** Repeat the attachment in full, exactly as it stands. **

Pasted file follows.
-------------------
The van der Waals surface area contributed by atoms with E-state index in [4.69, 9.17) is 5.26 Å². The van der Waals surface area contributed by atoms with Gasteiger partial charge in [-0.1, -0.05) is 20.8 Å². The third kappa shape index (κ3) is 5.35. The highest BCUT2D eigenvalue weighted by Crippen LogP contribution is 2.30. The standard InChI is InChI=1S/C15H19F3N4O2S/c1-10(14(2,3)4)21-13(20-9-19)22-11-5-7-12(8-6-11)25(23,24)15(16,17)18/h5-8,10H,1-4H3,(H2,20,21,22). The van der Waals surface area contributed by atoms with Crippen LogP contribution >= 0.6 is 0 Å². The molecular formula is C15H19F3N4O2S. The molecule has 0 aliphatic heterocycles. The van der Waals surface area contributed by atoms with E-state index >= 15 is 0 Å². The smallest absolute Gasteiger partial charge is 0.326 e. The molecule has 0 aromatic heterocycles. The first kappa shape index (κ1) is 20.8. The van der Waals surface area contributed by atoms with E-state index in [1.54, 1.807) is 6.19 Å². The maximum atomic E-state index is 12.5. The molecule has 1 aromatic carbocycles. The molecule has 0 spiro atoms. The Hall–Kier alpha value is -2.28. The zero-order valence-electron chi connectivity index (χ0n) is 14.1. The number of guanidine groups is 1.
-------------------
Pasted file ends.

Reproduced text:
The van der Waals surface area contributed by atoms with E-state index in [4.69, 9.17) is 5.26 Å². The van der Waals surface area contributed by atoms with Gasteiger partial charge in [-0.1, -0.05) is 20.8 Å². The third kappa shape index (κ3) is 5.35. The highest BCUT2D eigenvalue weighted by Crippen LogP contribution is 2.30. The standard InChI is InChI=1S/C15H19F3N4O2S/c1-10(14(2,3)4)21-13(20-9-19)22-11-5-7-12(8-6-11)25(23,24)15(16,17)18/h5-8,10H,1-4H3,(H2,20,21,22). The van der Waals surface area contributed by atoms with Crippen LogP contribution >= 0.6 is 0 Å². The molecular formula is C15H19F3N4O2S. The molecule has 0 aliphatic heterocycles. The van der Waals surface area contributed by atoms with E-state index >= 15 is 0 Å². The smallest absolute Gasteiger partial charge is 0.326 e. The molecule has 0 aromatic heterocycles. The first kappa shape index (κ1) is 20.8. The van der Waals surface area contributed by atoms with E-state index in [1.54, 1.807) is 6.19 Å². The maximum atomic E-state index is 12.5. The molecule has 1 aromatic carbocycles. The molecule has 0 spiro atoms. The Hall–Kier alpha value is -2.28. The zero-order valence-electron chi connectivity index (χ0n) is 14.1. The number of guanidine groups is 1.